There’s nowhere to camp anywhere near Belgium’s capital city. We also had to be careful where we took The Van as a large part of the city is covered by a low emissions zone that we weren’t authorised to use. However, we found out that we could park for free at the Stalle(P) Tram stop for the day and take the trams in. We got day passes and quickly worked out how the tram system worked.

We learnt from our escapades around Spain that just dropping into a city centres without a plan means you see the landmarks, but not much else. For Brussels we headed for Grand Place. It was impressive, but I’m sure it’d look much nicer if it weren’t so overcast!

After that, the aim was to get to the European Parliament. Ever since she saw them in Spain, Joolz had really wanted to try hiring electric scooters. As the parliament area was a couple of kilometres away, we signed up to Lime (although several other brands were available!). After the trip, we think that they’d be ideal for places like Spain that have plenty of bike lanes. However, Brussels is more car orientated, and LOTS of cobbles. Cobbles and tiny scooter wheels are not a comfortable mix. We also remembered why, although Joolz can technically drive The Van, that she doesn’t. At one point, I rolled to a stop, only to have Joolz ricochet off of me a few seconds later, still gunning it on full throttle and forgetting what the brake is for.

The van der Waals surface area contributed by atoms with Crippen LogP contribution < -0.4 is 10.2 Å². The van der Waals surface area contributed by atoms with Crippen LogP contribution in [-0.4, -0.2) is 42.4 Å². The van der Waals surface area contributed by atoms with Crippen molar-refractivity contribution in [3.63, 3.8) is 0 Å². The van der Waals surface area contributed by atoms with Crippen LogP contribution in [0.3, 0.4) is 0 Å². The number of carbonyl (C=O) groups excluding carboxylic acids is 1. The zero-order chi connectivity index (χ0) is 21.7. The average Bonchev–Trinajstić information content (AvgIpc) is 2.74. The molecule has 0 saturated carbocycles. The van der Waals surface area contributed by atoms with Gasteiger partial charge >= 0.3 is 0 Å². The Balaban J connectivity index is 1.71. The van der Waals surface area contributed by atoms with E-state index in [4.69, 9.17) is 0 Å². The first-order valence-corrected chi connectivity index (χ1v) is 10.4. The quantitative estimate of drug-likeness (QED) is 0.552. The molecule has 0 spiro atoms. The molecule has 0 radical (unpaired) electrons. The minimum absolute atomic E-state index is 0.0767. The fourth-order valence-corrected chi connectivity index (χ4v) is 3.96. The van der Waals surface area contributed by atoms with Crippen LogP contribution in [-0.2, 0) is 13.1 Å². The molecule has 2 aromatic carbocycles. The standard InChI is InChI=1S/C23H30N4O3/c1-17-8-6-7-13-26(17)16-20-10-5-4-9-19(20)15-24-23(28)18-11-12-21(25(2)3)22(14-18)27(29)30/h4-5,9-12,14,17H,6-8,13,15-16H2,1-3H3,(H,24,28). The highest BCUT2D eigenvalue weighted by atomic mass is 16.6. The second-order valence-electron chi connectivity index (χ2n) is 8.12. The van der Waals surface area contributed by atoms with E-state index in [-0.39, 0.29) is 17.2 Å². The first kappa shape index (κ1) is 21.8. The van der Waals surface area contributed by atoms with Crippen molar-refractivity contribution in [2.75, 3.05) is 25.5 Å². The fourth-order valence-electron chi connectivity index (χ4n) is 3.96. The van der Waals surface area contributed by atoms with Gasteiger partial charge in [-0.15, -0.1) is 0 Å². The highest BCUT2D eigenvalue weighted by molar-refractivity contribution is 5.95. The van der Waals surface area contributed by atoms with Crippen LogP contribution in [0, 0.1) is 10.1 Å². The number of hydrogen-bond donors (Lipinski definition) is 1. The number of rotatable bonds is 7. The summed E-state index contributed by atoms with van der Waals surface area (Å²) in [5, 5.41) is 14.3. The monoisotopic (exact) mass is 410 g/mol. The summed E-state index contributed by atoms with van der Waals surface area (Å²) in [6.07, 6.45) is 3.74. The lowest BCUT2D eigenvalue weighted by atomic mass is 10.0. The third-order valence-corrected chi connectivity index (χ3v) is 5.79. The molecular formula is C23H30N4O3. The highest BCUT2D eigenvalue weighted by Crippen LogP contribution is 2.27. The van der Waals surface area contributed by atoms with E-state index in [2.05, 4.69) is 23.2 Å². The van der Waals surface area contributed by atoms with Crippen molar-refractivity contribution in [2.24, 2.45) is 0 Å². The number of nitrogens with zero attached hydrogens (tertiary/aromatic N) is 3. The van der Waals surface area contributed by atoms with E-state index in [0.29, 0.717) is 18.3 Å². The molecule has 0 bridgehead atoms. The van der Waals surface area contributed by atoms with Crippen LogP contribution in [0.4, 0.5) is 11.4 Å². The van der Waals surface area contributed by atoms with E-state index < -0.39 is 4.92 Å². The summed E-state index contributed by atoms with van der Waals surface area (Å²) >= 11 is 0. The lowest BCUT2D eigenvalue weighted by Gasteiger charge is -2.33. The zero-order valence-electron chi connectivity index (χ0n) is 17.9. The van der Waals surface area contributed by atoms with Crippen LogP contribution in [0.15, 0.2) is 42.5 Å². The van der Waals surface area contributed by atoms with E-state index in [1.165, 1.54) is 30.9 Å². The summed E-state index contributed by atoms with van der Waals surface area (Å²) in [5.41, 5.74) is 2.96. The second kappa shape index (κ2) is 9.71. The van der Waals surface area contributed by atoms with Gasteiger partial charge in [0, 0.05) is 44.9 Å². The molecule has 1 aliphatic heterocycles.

Having made it alive to the European Parliament buildings, we went in the Parlamentarium, which is an interactive exhibition explaining how the European Union came to be after the second world war, how it works, and where it’s heading. It was a well thought out and interesting place and we spent a few hours learning about the European Parliament and how it works.

We navigated our way back on the metro system and moved on to our stop for the night.

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